As the Liberal government gets set to bring at least 300,000 immigrants to Canada next year, experts say a more robust integration strategy is needed to ensure their economic success and prevent a public backlash.
This week Immigration Minister Ahmed Hussen will unveil immigration levels for 2018, including targets for the number of economic migrants, family reunifications and refugees who will be permitted into the country.
He confirmed the number will not dip below what he called the "new normal" of 300,000 set in 2017.
Hussen called immigration a "big tool" to power Canada's economy and address demographic challenges, including those in Atlantic Canada, at a time of falling fertility and an aging population.
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"The plan will continue to have a vast majority of immigrants coming in the economic class, because that is where the greatest need is, followed very closely by family class immigrants and then making sure that we continue to have space in our immigration levels plan for refugees that we resettle from abroad," he told CBC Radio's The House.
Last week, Statistics Canada reported that based on 2016 census data, 21.9 per cent of Canada's population is now foreign-born, reflecting the highest percentage of immigrant population in nearly a century.
Kareem El-Assal, a senior research manager specializing in immigration for the Conference Board of Canada, said it is "absolutely imperative" that Canada ups its intake in order to meet future labour needs.
Match newcomers with provincial needs
But the system must become more adept at matching newcomers with local and provincial needs, he said, improving outcomes by selecting more people with pre-arranged jobs, recruiting more international students and giving provinces a greater say in who comes to the country.
El-Assal said while big challenges persist, such as the length of time it takes to award foreign credentials, he believes governments have done a good job of managing what is "arguably the best immigration system in the world" with a careful selection process, public education and health care to foster smooth and successful integration.
He said this should not be taken for granted at a time of big public backlash in the United States, United Kingdom and Europe, and that there's a "huge danger" in dismissing views of those who oppose a big influx of immigrants.
"I don't think it's useful to ostracize these people or to call them racist or xenophobic. We need to have open and honest conversations with them and we need to listen to their concerns," El-Assal said.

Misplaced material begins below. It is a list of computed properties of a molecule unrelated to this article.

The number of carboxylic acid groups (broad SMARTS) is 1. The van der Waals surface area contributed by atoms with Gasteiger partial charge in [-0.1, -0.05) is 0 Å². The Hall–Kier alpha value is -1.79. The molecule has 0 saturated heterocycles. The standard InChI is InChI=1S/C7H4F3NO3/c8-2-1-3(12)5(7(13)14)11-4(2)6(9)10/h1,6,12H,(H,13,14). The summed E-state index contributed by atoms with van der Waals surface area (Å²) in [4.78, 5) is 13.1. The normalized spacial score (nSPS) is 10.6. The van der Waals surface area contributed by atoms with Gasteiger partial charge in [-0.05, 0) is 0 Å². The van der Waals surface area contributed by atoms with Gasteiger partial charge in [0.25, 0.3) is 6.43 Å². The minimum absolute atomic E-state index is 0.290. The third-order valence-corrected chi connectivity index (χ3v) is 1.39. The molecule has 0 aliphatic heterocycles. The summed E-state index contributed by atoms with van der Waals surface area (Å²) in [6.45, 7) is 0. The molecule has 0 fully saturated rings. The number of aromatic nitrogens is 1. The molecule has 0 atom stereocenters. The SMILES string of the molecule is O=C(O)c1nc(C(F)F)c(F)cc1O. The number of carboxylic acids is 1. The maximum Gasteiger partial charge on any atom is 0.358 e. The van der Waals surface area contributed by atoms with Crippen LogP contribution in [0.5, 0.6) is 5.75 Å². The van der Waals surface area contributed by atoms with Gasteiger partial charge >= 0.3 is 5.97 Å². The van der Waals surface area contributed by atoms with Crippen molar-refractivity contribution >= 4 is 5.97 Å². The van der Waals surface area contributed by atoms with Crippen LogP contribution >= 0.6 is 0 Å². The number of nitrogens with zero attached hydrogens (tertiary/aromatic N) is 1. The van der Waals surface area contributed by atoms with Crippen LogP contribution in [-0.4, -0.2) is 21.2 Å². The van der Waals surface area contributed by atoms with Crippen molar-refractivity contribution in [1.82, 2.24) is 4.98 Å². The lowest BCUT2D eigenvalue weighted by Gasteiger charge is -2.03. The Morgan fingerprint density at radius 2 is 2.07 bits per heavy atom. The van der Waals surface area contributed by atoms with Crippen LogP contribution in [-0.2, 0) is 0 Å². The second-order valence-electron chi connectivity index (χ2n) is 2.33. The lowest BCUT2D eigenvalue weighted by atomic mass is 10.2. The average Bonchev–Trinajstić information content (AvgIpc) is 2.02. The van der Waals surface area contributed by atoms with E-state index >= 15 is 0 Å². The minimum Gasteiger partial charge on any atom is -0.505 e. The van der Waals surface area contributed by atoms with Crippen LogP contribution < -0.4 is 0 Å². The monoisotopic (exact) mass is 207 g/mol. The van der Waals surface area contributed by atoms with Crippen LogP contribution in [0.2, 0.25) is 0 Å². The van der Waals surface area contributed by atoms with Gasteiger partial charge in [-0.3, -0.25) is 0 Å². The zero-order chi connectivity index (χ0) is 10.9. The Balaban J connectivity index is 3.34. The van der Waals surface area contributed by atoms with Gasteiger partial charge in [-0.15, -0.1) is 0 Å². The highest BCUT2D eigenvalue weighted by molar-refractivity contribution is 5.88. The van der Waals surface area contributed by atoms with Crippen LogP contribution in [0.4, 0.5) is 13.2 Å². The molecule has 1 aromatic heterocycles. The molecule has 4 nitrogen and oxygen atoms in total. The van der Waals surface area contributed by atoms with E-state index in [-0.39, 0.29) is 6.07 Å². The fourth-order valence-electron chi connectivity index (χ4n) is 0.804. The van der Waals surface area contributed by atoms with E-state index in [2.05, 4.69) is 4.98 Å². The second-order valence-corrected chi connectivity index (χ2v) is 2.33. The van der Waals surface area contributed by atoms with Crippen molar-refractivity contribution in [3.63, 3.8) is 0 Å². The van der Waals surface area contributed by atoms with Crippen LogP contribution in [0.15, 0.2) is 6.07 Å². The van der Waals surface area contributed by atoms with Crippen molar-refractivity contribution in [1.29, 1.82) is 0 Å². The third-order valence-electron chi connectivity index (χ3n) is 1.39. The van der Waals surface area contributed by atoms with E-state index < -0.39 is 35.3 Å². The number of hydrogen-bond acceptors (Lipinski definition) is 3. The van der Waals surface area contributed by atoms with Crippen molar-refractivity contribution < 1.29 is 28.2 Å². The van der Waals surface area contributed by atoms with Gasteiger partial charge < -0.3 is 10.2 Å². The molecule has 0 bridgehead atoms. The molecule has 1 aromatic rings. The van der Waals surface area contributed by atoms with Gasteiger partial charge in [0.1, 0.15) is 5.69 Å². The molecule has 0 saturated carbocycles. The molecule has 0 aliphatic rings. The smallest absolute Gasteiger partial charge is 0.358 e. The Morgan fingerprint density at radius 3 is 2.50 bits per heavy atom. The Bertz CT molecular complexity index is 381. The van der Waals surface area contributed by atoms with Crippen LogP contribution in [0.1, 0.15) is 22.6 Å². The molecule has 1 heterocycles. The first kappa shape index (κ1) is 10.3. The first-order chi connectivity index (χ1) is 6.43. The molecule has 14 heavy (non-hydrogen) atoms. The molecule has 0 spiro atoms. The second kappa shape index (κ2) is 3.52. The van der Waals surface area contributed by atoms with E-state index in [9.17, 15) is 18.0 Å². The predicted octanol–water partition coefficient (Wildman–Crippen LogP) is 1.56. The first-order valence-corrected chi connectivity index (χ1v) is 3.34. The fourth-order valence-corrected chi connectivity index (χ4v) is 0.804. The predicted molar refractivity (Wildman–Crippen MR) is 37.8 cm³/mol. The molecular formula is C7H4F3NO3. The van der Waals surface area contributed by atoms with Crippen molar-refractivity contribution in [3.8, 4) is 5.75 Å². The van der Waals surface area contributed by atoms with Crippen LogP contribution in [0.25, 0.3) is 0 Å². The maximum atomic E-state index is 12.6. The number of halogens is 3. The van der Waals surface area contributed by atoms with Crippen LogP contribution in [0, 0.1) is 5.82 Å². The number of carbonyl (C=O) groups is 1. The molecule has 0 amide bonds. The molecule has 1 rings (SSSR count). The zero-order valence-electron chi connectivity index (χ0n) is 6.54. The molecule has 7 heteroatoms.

In his view, many of them have valid concerns because they lost their own job or believe social traditions are at stake.
Taboo to talk limits
Gilles Paquet, an author and economics professor emeritus at the University of Ottawa, said with more than one in five now born outside the country, immigrants have become a political force so strong that it's become taboo to talk about possible limits.
"It's not even a debate anymore. There are too many people voting and if you were to do something that looked like trying to limit the flow of new immigrants, you would antagonize all those who want to bring in their parents, their grandparents … so therefore nobody will do it," he said.
He believes an immigration intake of 300,000 or more is "mindless," arguing that Canada does not have the capacity to adequately help them transition with services and supports.
The result, he says, is growing frustration, marginalization and a number of cultural "enclaves" across the country that will lead to increased public tensions and problems down the road.
Herb Grubel, professor emeritus of economics at Simon Fraser University and a former Reform Party MP, rejects the argument that increased immigration is necessary to offset an aging population.
"Whether it's for pension purposes or maintaining the size of the labour force, these people are aging as well after they have arrived," he said.
Diversity breeds success
Increased immigration levels are putting too much pressure on the demand for housing, road space and recreational facilities, where demand has outpaced supply in some cities like Vancouver.
But Jack Jedwab, executive vice-president of the Association for Canadian Studies and the Canadian Institute for Identities and Migration, says Canada's approach is a model for the world with a selection process that favours economic migrants while living up to our international obligations to help those in need.
He thinks Canada breeds economic and social success through a system that welcomes cultural diversity and offers language training and employment access.
"We certainly have some challenges to meet in some of those areas, but at least we have the commitment and the resources in place to ensure successful entry and adaptation to the country," he said.
"I think up to now we've been reasonably thoughtful in attempting to manage those and we need to stick with that program: positive messaging, making sure resources are in place, and we will have to continue to monitor trouble spots where they arise."